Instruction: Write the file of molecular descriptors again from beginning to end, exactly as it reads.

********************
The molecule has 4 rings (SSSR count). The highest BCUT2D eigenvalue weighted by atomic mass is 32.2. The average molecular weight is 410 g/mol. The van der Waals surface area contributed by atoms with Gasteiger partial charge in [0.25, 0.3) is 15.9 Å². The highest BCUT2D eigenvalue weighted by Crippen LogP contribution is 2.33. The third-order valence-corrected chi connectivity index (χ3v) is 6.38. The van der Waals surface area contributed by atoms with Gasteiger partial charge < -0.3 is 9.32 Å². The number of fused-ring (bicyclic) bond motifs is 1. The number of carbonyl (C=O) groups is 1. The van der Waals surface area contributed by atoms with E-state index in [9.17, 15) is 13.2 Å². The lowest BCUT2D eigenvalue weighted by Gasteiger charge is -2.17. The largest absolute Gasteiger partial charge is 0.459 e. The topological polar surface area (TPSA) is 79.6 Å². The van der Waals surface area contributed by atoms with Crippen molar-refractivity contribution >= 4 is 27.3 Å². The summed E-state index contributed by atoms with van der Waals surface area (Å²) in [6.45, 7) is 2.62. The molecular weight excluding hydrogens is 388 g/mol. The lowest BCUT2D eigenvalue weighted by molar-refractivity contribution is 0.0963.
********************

The molecule has 4 rings (SSSR count). The highest BCUT2D eigenvalue weighted by atomic mass is 32.2. The average molecular weight is 410 g/mol. The van der Waals surface area contributed by atoms with Gasteiger partial charge in [0.25, 0.3) is 15.9 Å². The highest BCUT2D eigenvalue weighted by Crippen LogP contribution is 2.33. The third-order valence-corrected chi connectivity index (χ3v) is 6.38. The van der Waals surface area contributed by atoms with Gasteiger partial charge < -0.3 is 9.32 Å². The number of fused-ring (bicyclic) bond motifs is 1. The number of carbonyl (C=O) groups is 1. The van der Waals surface area contributed by atoms with E-state index in [9.17, 15) is 13.2 Å². The lowest BCUT2D eigenvalue weighted by Gasteiger charge is -2.17. The largest absolute Gasteiger partial charge is 0.459 e. The topological polar surface area (TPSA) is 79.6 Å². The van der Waals surface area contributed by atoms with Crippen molar-refractivity contribution >= 4 is 27.3 Å². The summed E-state index contributed by atoms with van der Waals surface area (Å²) in [6.45, 7) is 2.62. The molecular weight excluding hydrogens is 388 g/mol. The lowest BCUT2D eigenvalue weighted by molar-refractivity contribution is 0.0963.